I’ve been having some serious overheating problems with my laptop, specially since I’ve started using the new Gallium open-source driver for AMD (AKA ATI) graphic cards on Linux (Fedora 15).
I’ve always had a small overheating problem with all ATI open-source drivers since I have this laptop, but recently it got worst. Sometimes when watching some flash (don’t you just hate flash?) videos with some crappy player – this never happened with youtube or vimeo for instance – the laptop would get so hot it would shutdown. That’s when I got really worried and bought a laptop cooling pad. Although things got better, when performing CPU intensive activities, for example a encrypted backup, lm_sensors gave me readings of 98 ºC. The critical temperature for my CPU is 105 ºC, so it was pretty close to the limit!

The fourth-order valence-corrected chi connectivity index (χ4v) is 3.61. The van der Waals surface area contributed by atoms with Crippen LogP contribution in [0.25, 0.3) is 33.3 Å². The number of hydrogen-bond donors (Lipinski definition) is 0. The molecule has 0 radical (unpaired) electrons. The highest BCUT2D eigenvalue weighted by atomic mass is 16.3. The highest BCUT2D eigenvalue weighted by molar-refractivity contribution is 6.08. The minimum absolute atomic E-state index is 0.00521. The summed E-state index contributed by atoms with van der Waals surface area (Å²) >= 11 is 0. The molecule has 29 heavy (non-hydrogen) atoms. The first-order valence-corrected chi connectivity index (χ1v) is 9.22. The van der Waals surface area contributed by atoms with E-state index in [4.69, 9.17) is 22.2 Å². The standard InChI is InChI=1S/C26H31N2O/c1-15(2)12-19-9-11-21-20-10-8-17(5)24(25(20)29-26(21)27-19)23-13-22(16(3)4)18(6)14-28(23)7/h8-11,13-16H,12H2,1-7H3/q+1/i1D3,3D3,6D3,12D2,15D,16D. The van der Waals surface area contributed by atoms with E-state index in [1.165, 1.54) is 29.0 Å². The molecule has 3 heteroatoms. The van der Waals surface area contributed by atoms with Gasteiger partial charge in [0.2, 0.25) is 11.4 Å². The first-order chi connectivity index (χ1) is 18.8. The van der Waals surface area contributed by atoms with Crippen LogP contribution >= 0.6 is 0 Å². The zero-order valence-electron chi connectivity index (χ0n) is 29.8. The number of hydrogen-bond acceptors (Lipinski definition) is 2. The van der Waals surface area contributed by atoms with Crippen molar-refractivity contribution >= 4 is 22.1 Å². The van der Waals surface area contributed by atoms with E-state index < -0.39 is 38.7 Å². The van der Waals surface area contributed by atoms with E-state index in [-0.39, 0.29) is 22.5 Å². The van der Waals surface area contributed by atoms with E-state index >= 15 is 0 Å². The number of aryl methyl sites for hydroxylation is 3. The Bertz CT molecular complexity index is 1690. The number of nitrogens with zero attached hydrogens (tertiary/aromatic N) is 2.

So I finally tried to find a better solution. In the great Arch wiki I found some information about KMS powersaving features and instructions to set the GPU frequency. It’s possible to set the GPU to dynamic frequency switching:
# echo dynpm > /sys/class/drm/card0/device/power_method
Or to choose one of the available profiles: ‘low’, ‘mid’, ‘high’, ‘default’ and ‘auto’.
# echo mid > /sys/class/drm/card0/device/power_profile
As the wiki states, these changes are not permanent. It’s necessary to add these commands to /etc/rc.local so that the settings are set at startup time.
As for the results, I’m still testing but the dynpm option and the low profile lowered the core temperature to 86 ºC at full CPU load.
The mid profile just lowered the temperature to 94 ºC at full CPU load. Not very good, but a little better.
The problem with low and mid profiles is some occasional flicker. This also happens with dynpm and this options has the disadvantage of not working with more then one head…
Anyway, I’ll test this further in the next days but I can live with the occasional flicker if it saves my laptop from toasting :).